9. It's all about THE FENCE! The BERLIN WALL! It looks like all the anti-fence activists write more. Is this a class warfare thing: Rich Madison Park people vs "poor" Seattleites? What a ridiculous city we live in where something like this becomes such a cause for some. I explored the area on the other side of the fence. It is risky to use that shoreline. I am sure no one will the way it is. Maybe the fence serves a good purpose. Those who want to risk it can go around the fence.

  10. It appears that the people who wanted to protect the kids have lost one battle, but the just won one by getting the pier at the foot of Madison fully blocked off. Was the barricade extended so that no kids would go on the pier for fear that they might fall off?

    If this is true then maybe we shouldn't have diving platform next year at the Madison Park Beach.

    Honestly, the "Lesser Madison Park" bunch has lost and it's time for them to go back into their Condos and Mansions! They may be able to "control" the Park, but we are still part of Seattle, like it or NOT! Lets hope this is the first of many loses for them too!

  11. Good thing the fence is coming down so we don't have to hear about it again. Folks who are so fanatical as those who have made the fence such an issue will be back with something else. Obviously, it's all about class warfare ("condos and mansions").

  12. Please take a look at the most recent Madison Park Times and you will see the "fanatical" people who believe in their own minds that they represent Madison Park and are do not want to be part of Seattle.

    We need to find a new project for them, so how about them working on resolving the issue of the Constance BLDG which is falling down in place.
    This effort would unite the community, rather than continue to divide it.

    Do you have suggestions for projects for the "Fanatical" Park residents who can't stop the fence removal?

  13. Sounds like you already got a new issue for yourself. I hope you pursue such endeavors with equal fanatism (and bitterness) throughout our city and not just limit yourself to Madison Park. There are other rich "condo and mansion" people in Bellevue, Kirkland, Medina, Mercer Island, Hunt's Point, Magnolia. You are going to be busy.

  14. So now that the "bad guys" have lost, what will all you "good guys" be using as your crutch to excuse inaction, ambivalence, apathy, whininess, victimization and every other reason why you sit and do nothing but cowardly complain in anonymous blog forums.

    Say what you want about the people pictured in the paper, but at least they were pictured taking part in the process while you sat at home grumbling.

    Oh, and before you think I am a sore loser, I was in favor of the fence coming down! I am just sick of listening to a bunch of ingrateful, spoiled children who take advantage of everything Madison Park has to offer, while doing nothing to contribute. Either join up, or shut up.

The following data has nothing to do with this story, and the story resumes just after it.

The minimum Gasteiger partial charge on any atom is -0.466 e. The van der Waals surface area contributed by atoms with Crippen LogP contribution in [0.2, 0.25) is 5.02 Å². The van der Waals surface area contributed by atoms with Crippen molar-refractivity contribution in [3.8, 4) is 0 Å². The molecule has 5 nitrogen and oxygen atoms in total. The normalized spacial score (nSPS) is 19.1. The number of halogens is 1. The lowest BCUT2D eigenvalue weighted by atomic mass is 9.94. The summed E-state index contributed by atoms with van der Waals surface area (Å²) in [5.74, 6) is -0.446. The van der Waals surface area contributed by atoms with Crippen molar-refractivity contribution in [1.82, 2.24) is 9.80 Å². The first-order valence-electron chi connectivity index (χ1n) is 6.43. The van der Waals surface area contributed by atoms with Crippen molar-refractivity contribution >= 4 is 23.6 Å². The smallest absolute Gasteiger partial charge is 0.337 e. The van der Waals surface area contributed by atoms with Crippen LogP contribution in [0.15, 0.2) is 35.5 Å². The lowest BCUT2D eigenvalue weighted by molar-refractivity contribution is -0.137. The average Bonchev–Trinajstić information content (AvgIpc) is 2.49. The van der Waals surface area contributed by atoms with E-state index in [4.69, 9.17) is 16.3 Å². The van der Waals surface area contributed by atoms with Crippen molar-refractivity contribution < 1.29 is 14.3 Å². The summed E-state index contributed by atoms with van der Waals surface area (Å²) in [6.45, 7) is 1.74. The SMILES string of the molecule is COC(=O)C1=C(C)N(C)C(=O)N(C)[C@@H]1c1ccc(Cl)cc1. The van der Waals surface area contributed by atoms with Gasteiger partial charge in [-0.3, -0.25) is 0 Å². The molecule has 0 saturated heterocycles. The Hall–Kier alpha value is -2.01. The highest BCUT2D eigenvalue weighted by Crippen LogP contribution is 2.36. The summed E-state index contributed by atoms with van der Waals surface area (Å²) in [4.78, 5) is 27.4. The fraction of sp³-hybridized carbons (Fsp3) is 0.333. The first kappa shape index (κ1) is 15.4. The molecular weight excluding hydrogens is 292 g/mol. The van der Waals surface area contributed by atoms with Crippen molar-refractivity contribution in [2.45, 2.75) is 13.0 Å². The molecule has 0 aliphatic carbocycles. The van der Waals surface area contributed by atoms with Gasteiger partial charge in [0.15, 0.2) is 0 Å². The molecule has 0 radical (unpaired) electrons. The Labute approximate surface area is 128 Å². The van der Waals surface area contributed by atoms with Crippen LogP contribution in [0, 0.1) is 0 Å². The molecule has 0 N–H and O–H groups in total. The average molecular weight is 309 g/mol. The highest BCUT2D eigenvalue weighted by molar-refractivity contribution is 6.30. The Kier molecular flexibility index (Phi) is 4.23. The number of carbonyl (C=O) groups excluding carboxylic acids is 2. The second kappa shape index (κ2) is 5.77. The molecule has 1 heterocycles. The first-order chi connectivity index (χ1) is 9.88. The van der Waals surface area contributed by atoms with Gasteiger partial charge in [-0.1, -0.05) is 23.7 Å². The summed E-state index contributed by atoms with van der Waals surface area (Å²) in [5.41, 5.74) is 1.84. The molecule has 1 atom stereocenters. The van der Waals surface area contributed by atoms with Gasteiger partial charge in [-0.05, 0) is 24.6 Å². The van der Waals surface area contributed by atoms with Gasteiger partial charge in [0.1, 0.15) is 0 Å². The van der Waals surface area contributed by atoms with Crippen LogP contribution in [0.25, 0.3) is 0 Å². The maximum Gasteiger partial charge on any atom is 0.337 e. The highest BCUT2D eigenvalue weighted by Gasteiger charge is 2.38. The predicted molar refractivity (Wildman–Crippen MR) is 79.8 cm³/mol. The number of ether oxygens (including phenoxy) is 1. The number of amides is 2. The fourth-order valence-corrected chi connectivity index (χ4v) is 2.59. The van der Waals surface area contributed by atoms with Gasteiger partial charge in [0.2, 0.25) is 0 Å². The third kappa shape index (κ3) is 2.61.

15. It is most interesting to see that the last comment about "cowardly complain in anonymous blog forums" did NOT sign their name. It seem that the kettle is calling the pot black!

    In addition, it is inappropriate for Commenters to tell anyone to "shut up". This still is a free country and we have a right to speak up and those words are the reason people don't "join up" in Madison Park!

    Note, that I'm not signing my name for a very good reason and I believe that we need to get on with improving the Park! The fence issue is dead, lets not kill Madison Park because of it!

  16. Great. Another from the "We need to...." crowd. With all of the "we" in this blog and their ideas and their unbridled enthusiasm for complaining about how issues are handled, there should be a thousand people at every MPCC meeting and the board elections should be so hotly contested that they last for hours. Yet, for some reason, there are three chairs for everyone at the meetings and people have to be literally recruited off the street to serve on the board.

    I agree with the above comment that "shut-up" may be a bit confrontational. How about "Fish or cut bait?" Or, "Put your money where your mouth is?" Or, "Walk the talk?" Or, "You reap what you sow?" Anyone have any others?

  17. The MPCC (Madison Park Community Council) is group of people that purports to represent Madison Park. It is a self perpetuation group that has not had contested elections for officers in over 50 years! The meetings are poorly attended as are most other neighborhood council meetings.

    The only time that people attend meetings is when Madison Park is AGAINST something from Starbucks to Fences removal. In addition, the council has performed best when challenged by other groups such as Friends of the Park or HMP! Unfortunately, these groups had to form since they were not heard within the framework of the MPCC as currently setup!

    Just inviting people to attend meetings is not good enough for people to devote two hours of their time. There are ways of getting those chairs filled and the elections opened up by not discouraging new attendees by the level of "status quo" protection that exists! Outreach for the MPCC needs to be more than just in their meetings and officers names should be made public with pictures and emails so they can be contacted!

    The MPCC, like other groups, relies upon volunteers, but they have to feel some ownership in the process or they will not participate! Attending a meeting on a regular bases has to have a benefit for the attendee. I've heard more than once that the Council doesn’t have enough people or money to do anything and this is a chicken and egg problem that can be fixed in Madison Park.

    Yes, I have attended meetings over the years and I was on the board so I've written this from my personal experience!

  18. We were glad to see a decision was finally rendered in regards to the fence.

    Tradecraft Builders pledges to donate 20 man hrs of "volunteer stewardship activities" to building a new, lower, wood fence to insure the safety of local families. We'll also donate an additional 20 man hrs of volunteer coordination time.

    Perhaps something similar to the one installed at Madrona Park would be suitable for this location as well.

    Trent Jackson
    Tradecraft Builders

  19. Thanks, Tradecraft -- it's great to see a positive note on this issue!

  20. Madison Park already has enough crime to deal with. We can plan on it doubling with this new beach. The police have enough problems with the issues at the beach one block away. Now they will have more to deal with at 2am.

  21. Yes, I have seen the pirate ships, full of marauders from Kirkland, circling out there. As soon as the fence comes down, they're coming ashore to plunder!

  22. For those stumped by the five feet of added guardrail at the foot of Madison, I walked around it this weekend. It went really well.

    Don't dispair, they haven't won yet!!!!

  23. Rather than taking fences down it's HIGH time to put up more fences and barricades to keep Madison Park's 1% safe in their condos and mansions!